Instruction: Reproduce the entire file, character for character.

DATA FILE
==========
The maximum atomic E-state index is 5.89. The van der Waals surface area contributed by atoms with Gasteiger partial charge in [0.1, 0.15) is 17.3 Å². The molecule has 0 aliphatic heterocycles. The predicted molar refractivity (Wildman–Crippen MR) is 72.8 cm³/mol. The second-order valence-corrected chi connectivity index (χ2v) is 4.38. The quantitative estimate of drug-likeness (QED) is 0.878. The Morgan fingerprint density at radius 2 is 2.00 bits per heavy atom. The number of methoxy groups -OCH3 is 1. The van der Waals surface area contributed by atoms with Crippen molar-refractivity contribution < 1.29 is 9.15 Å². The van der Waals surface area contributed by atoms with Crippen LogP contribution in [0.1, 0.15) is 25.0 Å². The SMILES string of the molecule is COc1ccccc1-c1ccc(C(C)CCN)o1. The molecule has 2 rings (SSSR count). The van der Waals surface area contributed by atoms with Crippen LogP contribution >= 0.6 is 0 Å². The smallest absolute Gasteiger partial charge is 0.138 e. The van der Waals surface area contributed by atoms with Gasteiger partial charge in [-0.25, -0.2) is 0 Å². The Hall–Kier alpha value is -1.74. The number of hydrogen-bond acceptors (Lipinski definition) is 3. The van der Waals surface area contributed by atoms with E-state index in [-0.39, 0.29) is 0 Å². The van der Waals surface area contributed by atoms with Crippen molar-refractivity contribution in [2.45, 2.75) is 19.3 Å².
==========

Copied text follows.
The maximum atomic E-state index is 5.89. The van der Waals surface area contributed by atoms with Gasteiger partial charge in [0.1, 0.15) is 17.3 Å². The molecule has 0 aliphatic heterocycles. The predicted molar refractivity (Wildman–Crippen MR) is 72.8 cm³/mol. The second-order valence-corrected chi connectivity index (χ2v) is 4.38. The quantitative estimate of drug-likeness (QED) is 0.878. The Morgan fingerprint density at radius 2 is 2.00 bits per heavy atom. The number of methoxy groups -OCH3 is 1. The van der Waals surface area contributed by atoms with Crippen molar-refractivity contribution < 1.29 is 9.15 Å². The van der Waals surface area contributed by atoms with Crippen LogP contribution in [0.1, 0.15) is 25.0 Å². The SMILES string of the molecule is COc1ccccc1-c1ccc(C(C)CCN)o1. The molecule has 2 rings (SSSR count). The van der Waals surface area contributed by atoms with Crippen LogP contribution >= 0.6 is 0 Å². The smallest absolute Gasteiger partial charge is 0.138 e. The van der Waals surface area contributed by atoms with Gasteiger partial charge in [-0.25, -0.2) is 0 Å². The Hall–Kier alpha value is -1.74. The number of hydrogen-bond acceptors (Lipinski definition) is 3. The van der Waals surface area contributed by atoms with E-state index in [-0.39, 0.29) is 0 Å². The van der Waals surface area contributed by atoms with Crippen molar-refractivity contribution in [2.45, 2.75) is 19.3 Å².